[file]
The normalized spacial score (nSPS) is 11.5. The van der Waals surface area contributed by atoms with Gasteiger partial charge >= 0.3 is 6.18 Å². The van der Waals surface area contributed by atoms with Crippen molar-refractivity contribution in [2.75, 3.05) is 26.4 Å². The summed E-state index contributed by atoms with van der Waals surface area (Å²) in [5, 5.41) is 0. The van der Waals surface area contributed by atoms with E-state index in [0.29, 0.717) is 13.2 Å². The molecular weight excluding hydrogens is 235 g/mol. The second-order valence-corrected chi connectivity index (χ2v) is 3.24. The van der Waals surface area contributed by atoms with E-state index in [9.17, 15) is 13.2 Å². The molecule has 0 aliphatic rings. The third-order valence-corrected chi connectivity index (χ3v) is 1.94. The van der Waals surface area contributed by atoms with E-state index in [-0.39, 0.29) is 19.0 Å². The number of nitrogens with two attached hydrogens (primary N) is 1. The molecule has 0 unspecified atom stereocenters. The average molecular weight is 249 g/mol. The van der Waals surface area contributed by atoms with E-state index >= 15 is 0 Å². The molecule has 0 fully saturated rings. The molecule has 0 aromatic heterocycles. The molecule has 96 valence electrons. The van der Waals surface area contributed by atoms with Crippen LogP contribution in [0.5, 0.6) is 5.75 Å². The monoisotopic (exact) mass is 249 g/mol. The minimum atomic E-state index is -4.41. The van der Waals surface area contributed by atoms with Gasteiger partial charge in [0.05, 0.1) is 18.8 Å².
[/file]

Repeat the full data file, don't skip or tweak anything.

The normalized spacial score (nSPS) is 11.5. The van der Waals surface area contributed by atoms with Gasteiger partial charge >= 0.3 is 6.18 Å². The van der Waals surface area contributed by atoms with Crippen molar-refractivity contribution in [2.75, 3.05) is 26.4 Å². The summed E-state index contributed by atoms with van der Waals surface area (Å²) in [5, 5.41) is 0. The van der Waals surface area contributed by atoms with E-state index in [0.29, 0.717) is 13.2 Å². The molecular weight excluding hydrogens is 235 g/mol. The second-order valence-corrected chi connectivity index (χ2v) is 3.24. The van der Waals surface area contributed by atoms with E-state index in [9.17, 15) is 13.2 Å². The molecule has 0 aliphatic rings. The third-order valence-corrected chi connectivity index (χ3v) is 1.94. The van der Waals surface area contributed by atoms with E-state index in [-0.39, 0.29) is 19.0 Å². The number of nitrogens with two attached hydrogens (primary N) is 1. The molecule has 0 unspecified atom stereocenters. The average molecular weight is 249 g/mol. The van der Waals surface area contributed by atoms with E-state index >= 15 is 0 Å². The molecule has 0 fully saturated rings. The molecule has 0 aromatic heterocycles. The molecule has 96 valence electrons. The van der Waals surface area contributed by atoms with Crippen LogP contribution in [0.5, 0.6) is 5.75 Å². The monoisotopic (exact) mass is 249 g/mol. The minimum atomic E-state index is -4.41. The van der Waals surface area contributed by atoms with Gasteiger partial charge in [0.05, 0.1) is 18.8 Å².